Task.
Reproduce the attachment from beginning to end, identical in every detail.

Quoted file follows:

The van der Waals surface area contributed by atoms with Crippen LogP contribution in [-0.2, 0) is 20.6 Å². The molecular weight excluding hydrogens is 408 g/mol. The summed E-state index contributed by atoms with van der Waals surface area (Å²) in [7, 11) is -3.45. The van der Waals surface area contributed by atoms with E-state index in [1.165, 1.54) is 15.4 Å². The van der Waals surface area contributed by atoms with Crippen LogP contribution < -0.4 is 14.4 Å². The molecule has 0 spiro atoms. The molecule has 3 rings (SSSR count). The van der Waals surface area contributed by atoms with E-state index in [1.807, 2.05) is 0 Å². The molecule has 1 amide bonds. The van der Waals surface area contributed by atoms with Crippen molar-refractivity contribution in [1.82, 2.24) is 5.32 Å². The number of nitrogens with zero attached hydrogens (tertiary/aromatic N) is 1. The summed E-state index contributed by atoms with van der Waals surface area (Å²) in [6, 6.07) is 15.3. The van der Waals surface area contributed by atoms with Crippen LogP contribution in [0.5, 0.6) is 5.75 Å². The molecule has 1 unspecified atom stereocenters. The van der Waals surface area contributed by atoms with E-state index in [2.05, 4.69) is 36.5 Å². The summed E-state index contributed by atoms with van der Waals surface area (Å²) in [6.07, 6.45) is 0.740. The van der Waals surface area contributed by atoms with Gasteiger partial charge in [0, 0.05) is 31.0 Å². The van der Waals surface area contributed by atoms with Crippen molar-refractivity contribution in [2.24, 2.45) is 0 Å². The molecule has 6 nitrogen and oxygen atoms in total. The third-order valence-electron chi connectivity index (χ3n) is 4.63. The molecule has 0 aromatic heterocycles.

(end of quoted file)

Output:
The van der Waals surface area contributed by atoms with Crippen LogP contribution in [-0.2, 0) is 20.6 Å². The molecular weight excluding hydrogens is 408 g/mol. The summed E-state index contributed by atoms with van der Waals surface area (Å²) in [7, 11) is -3.45. The van der Waals surface area contributed by atoms with E-state index in [1.165, 1.54) is 15.4 Å². The van der Waals surface area contributed by atoms with Crippen LogP contribution < -0.4 is 14.4 Å². The molecule has 0 spiro atoms. The molecule has 3 rings (SSSR count). The van der Waals surface area contributed by atoms with E-state index in [1.807, 2.05) is 0 Å². The molecule has 1 amide bonds. The van der Waals surface area contributed by atoms with Crippen molar-refractivity contribution in [1.82, 2.24) is 5.32 Å². The number of nitrogens with zero attached hydrogens (tertiary/aromatic N) is 1. The summed E-state index contributed by atoms with van der Waals surface area (Å²) in [6, 6.07) is 15.3. The van der Waals surface area contributed by atoms with Crippen LogP contribution in [0.5, 0.6) is 5.75 Å². The molecule has 1 unspecified atom stereocenters. The van der Waals surface area contributed by atoms with E-state index in [2.05, 4.69) is 36.5 Å². The summed E-state index contributed by atoms with van der Waals surface area (Å²) in [6.07, 6.45) is 0.740. The van der Waals surface area contributed by atoms with Gasteiger partial charge in [0, 0.05) is 31.0 Å². The van der Waals surface area contributed by atoms with Crippen molar-refractivity contribution in [2.24, 2.45) is 0 Å². The molecule has 6 nitrogen and oxygen atoms in total. The third-order valence-electron chi connectivity index (χ3n) is 4.63. The molecule has 0 aromatic heterocycles.